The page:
No Good Deed

By Ewan Lawrie

Moffat the Magniloquent along the Mississippi

Wednesday, 13 November 2019


As you read this No Good Deed has cleared the first hurdle on the road to publication. My editor Rachael Kerr and I have produced a final draft manuscript we are both happy with. It has been sent to Unbound for allocation to a copy editor. If there are any queries from them the MS will travel back and forth until it is suitable for proof. Meanwhile, some artwork may be commissioned. As far as I know the designer will be Mecob, who did such a fantastic job on Gibbous House.

Today, Wednesday 13 November, I will be doing a second interview on discussing Gibbous House, No Good Deed and writing in general at 8pm GMT. Maybe this time I'll give out the correct e-mail address.
So, whilst we await No Good Deed with bated breath, here is a little fiction to be going on with.


[Original image from a stock source, I should have tin-eyed it first. Vector illustration of handcuffs and a browning pistol]

Finlay looked across the table at someone who might have been his own age. His skin looked smooth apart from the lines around the eyes. The peaked cap with its braid sat near the man’s left hand which was palm down, fingers spread, on the table. His other hand gripped the pistol tightly, but was resting on the scarred table top. The whiskey bottle stood between the two glasses. Finlay’s was full, but then his arms were tied behind him, and to the back of the chair.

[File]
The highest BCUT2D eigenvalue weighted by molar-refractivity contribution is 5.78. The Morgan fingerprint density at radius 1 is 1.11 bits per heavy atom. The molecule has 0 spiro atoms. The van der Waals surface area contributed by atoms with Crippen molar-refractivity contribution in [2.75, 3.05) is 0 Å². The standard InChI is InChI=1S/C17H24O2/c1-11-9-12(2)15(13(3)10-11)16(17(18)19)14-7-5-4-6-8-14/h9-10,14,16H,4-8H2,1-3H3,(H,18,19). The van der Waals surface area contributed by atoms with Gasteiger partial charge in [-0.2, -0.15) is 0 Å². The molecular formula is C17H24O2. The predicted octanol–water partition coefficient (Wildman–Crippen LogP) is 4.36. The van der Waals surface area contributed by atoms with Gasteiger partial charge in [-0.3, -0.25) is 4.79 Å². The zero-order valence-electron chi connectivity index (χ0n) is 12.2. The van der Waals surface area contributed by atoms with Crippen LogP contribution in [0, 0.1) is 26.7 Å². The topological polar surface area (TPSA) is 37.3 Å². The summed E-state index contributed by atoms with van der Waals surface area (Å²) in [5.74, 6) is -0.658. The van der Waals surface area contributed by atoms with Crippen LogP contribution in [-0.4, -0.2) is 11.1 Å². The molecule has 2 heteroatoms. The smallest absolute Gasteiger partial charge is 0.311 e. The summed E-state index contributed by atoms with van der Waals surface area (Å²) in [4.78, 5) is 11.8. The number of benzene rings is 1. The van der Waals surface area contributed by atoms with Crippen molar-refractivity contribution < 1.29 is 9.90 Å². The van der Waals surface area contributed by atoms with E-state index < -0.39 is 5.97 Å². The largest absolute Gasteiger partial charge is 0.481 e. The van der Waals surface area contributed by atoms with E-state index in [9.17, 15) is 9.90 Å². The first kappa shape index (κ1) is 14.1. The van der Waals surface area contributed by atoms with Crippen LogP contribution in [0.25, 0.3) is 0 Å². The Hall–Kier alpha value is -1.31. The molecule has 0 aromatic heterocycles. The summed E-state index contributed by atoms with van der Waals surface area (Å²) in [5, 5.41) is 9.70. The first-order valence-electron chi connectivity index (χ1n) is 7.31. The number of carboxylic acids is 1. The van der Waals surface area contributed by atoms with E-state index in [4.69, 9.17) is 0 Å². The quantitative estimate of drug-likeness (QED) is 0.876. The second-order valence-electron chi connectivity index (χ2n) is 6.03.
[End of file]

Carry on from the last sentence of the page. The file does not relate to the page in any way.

A fly crawled across the man’s dark cocoa skin, making the trek across the high dome of his head. Not a blink, much less a twitch. Finlay stretched his neck, thrusting his jaw out. The man opposite him laughed.


The gunshot was loud. Finlay flinched twice, the second time when the concrete splinter pierced his scalp. Two other soldiers had left the room hours ago. The whiskey bottle was almost empty. A trickle of moisture slid down the wall behind the bald man’s head. Two rags hanging over the window blew in the draft from the cracked panes. A tap protruded from the concrete of one wall at about the height that would have suited a sink-unit, had there been one. Finlay shifted in the wooden chair and his knees must have cracked if the popping sensation was anything to go by. A dull buzz in his ears was the perfect soundtrack to his headache.

Later the door opened. One of the enlisted men peered into the room, nodded and gave the door a slam for luck.


The officer smiled, pulled a notebook from a pocket. The pages riffled like cards in a sharp’s hands. A finger landed under a word on an otherwise empty page. The smile widened.

‘Señor Kafka? That is funny. Everyone reads in Havana, Mr Finlay, didn’t you know?’

The muzzle of the revolver was pointed at Finlay’s chest.

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